If you are planning on majoring, minoring, or even just participating in a university dance department in the next year, you are probably nervous and excited about beginning your adventure in higher learning. Having been involved in two different liberal arts programs, coming out the other side with a dance degree in hand, and going on to teach in yet another dance department, I thought it may be a good idea to share my experiences, advice, and thoughts to help you prepare for what is ahead. I will divide the information into categories for easier reading. Feel free to post questions if you have any or, comments if you have something to add. You can also e-mail me if you’d like to ask something but prefer not to post.
If you are a dance major it is probably because you like to dance! This is your chance to do so. Typically all dancers in a university program are at minimum required to take a ballet and modern technique class each semester. Chances are, even if you did not have to audition to be accepted into the dance program at your school, you will probably have to take a placement class in which one or more of the faculty decide the class level for which you are best suited. Don’t be discouraged if after training since the age of 3, you are still entered into the level one classes – this is quite normal. Even students who transfer from one program to another are sometimes placed at these entry levels in their new school. This brings me to…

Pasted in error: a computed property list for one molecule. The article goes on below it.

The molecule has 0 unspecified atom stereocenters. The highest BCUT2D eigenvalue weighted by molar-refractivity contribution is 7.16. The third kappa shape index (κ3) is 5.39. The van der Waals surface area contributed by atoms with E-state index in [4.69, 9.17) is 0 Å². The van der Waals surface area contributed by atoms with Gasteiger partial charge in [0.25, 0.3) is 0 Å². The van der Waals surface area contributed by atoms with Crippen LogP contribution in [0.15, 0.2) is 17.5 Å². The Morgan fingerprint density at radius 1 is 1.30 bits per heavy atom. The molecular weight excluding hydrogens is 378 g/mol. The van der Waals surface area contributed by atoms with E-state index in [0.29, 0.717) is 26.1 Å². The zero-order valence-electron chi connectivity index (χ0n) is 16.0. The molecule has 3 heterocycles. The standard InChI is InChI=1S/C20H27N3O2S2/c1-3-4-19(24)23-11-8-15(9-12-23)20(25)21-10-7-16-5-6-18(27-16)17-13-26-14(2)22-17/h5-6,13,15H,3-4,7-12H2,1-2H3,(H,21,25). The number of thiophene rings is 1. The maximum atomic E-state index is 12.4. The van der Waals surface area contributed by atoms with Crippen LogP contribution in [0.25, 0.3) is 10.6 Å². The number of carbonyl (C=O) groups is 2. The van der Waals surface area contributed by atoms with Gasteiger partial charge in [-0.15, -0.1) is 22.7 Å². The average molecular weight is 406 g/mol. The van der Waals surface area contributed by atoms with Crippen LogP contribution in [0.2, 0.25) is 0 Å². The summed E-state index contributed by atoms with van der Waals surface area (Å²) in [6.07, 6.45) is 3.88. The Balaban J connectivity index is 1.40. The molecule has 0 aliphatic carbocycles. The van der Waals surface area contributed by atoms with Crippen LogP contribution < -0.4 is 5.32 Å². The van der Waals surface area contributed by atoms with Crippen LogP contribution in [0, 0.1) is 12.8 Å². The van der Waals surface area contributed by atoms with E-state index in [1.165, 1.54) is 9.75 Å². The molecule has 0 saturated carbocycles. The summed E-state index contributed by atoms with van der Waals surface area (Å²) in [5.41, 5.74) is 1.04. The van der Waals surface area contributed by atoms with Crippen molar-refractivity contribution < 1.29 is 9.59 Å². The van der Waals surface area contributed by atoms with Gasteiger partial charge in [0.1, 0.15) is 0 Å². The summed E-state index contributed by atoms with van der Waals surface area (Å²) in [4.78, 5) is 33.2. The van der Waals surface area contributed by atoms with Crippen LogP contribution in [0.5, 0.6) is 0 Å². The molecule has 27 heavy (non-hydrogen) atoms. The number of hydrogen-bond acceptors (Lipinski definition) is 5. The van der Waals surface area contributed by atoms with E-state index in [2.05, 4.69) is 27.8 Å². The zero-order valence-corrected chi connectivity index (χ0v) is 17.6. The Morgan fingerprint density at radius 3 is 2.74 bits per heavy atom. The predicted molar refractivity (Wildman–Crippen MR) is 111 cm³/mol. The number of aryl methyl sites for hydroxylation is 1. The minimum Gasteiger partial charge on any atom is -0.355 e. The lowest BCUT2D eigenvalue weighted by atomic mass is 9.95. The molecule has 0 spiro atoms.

- Tip #1: Trust the faculty’s judgment. They want you to succeed. Their years of training, education, and experience should not be discounted. Unless you truly feel they are putting you at risk mentally or physically (in which case, seek higher authority), give their ideas and opinions a chance.